We recognise our habits in relationships of advising, fixing, controlling or manipulating. We learn how to allow others to be as they are, and to allow ourselves to be as we are.

    A part of learning relational mindfulness, particularly as a group, relates to our sense of common humanity. We all experience challenges in relationships. We all experience some happiness. 

     

    Dog & Cat

     

    How Can Mindfulness Help Us To Communicate More Effectively?

    The first guideline we learn on the course is to pause; pause is fundamentally mindfulness. When we pause, we develop the habit of knowing what is going on in our bodies, hearts and minds.

    With mindfulness we create space to recognise our habits of relating, our reactivity and to choose a way of relating that feels more beneficial both to ourselves and others. Additionally, the safety of the group supports people in growing their confidence to be more fully, and authentically, who they are.

    People learn to recognise what values are important to them, what their needs are and how to express these, and get them met. 

     

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    How Would You Describe the Relational Mindfulness Course?

    The course was developed to help people to carry some of the calm and peace found in solitary meditation into their relational lives. Not only intimate relationships but all relationships, including our friends, family and colleagues.

    We are relational beings and as such much of our happiness relies on the quality of the relationships we find ourselves participating in. Relationships can be both a rich source of fulfilment and a primary source of stress.

    The relational mindfulness course supports people in recognising the roots of their relational stress and the possibilities for experiencing more fulfilling and satisfying relationships.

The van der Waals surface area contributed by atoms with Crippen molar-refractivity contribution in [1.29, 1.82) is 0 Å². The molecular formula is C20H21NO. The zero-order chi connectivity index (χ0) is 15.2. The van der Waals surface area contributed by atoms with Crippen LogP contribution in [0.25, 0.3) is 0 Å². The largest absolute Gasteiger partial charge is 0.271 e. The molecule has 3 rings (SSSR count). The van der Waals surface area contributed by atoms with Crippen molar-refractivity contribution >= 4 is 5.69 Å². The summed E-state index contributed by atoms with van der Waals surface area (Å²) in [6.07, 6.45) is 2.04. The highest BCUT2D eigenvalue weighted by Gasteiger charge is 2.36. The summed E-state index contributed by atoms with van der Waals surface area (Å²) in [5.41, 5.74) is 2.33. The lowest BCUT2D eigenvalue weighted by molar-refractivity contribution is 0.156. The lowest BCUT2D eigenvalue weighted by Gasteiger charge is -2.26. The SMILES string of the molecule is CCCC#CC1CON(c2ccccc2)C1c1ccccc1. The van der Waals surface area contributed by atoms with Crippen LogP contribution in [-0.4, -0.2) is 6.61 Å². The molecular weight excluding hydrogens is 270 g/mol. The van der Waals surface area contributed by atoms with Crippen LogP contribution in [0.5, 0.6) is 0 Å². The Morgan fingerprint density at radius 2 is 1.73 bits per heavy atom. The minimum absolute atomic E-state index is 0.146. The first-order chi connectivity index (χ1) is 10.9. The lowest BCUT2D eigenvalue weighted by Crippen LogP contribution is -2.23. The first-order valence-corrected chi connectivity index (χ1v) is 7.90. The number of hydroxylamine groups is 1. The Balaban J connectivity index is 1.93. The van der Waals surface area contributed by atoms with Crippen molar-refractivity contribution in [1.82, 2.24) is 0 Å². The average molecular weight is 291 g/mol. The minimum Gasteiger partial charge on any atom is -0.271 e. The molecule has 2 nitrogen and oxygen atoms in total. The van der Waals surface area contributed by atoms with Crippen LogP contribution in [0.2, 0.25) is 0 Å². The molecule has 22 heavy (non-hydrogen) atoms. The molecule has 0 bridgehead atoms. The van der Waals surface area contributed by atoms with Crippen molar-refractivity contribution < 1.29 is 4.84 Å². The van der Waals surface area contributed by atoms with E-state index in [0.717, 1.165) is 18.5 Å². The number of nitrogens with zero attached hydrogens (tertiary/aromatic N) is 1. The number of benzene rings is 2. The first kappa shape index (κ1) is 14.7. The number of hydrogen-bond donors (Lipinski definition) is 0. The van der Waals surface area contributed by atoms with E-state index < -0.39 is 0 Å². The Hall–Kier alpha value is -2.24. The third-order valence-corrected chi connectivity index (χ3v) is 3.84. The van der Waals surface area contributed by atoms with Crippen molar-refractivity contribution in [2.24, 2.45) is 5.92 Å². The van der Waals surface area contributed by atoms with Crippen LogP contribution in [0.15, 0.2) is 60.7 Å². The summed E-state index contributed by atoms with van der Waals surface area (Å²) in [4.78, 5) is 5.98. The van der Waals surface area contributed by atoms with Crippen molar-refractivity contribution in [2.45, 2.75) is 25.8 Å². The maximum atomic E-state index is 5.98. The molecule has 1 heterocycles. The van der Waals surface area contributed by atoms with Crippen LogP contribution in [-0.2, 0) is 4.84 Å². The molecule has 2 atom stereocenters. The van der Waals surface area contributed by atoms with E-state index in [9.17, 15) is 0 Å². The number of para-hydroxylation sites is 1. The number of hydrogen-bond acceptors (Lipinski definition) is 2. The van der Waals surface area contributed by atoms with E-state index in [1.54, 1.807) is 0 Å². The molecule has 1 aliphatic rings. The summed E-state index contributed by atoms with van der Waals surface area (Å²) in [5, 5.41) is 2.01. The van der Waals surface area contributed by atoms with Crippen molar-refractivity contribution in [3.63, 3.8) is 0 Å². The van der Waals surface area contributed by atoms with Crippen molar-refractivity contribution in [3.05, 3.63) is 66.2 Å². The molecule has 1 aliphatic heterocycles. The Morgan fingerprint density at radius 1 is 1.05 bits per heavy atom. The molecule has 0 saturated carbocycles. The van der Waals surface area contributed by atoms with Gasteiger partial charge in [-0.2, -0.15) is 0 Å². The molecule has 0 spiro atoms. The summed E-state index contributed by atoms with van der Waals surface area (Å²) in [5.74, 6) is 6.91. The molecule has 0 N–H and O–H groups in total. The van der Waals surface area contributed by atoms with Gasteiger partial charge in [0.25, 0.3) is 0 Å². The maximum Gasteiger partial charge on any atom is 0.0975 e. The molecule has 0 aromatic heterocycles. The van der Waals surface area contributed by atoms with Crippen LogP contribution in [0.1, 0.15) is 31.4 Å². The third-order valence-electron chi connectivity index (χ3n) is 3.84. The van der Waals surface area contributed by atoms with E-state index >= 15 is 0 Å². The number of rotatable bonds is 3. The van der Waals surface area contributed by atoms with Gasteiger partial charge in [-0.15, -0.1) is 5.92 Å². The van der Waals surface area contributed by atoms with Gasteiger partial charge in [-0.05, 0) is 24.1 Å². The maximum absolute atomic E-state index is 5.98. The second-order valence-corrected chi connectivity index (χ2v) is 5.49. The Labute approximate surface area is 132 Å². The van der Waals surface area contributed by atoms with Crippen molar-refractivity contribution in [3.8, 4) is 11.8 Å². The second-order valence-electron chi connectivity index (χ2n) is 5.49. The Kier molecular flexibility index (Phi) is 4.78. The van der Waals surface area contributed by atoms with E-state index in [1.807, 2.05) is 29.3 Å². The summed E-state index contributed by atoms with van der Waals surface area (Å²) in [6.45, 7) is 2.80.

What Do Participants Do on the Relational Mindfulness Course?

    The course runs over eight weeks with two and a half hour sessions and a full day retreat day. Each session includes periods of silent meditation, relational practise, group sharing and a small amount of movement.

    Every week participants are given a specific topic that draws on western psychological understanding and eastern wisdom to support people in deepening their self knowledge and understanding. 

    During the course participants learn six meditation guidelines. These guidelines support us in accessing and developing skilful ways of relating to others. We take one of the guidelines, learn and practise it. I sometimes think the guidelines are like dials on a radio - supporting us to tune into both ourselves and others.

    People who participate in the course often speak about the depth and richness of relationships they experience with other participants. Many of them report that the course has profoundly impacted them, their experience of relationships and what might be possible. Relating in this way can bring about deep satisfaction and joy. 

     

    Tea for Two

     

    How Does This Course Differ to Other Mindfulness Courses?

    The course is different from others because it focuses specifically on relationships. It is ideal for people with a mindfulness or other meditation practises because it deepens and strengthens that practice, while developing skills for integrating awareness into daily life.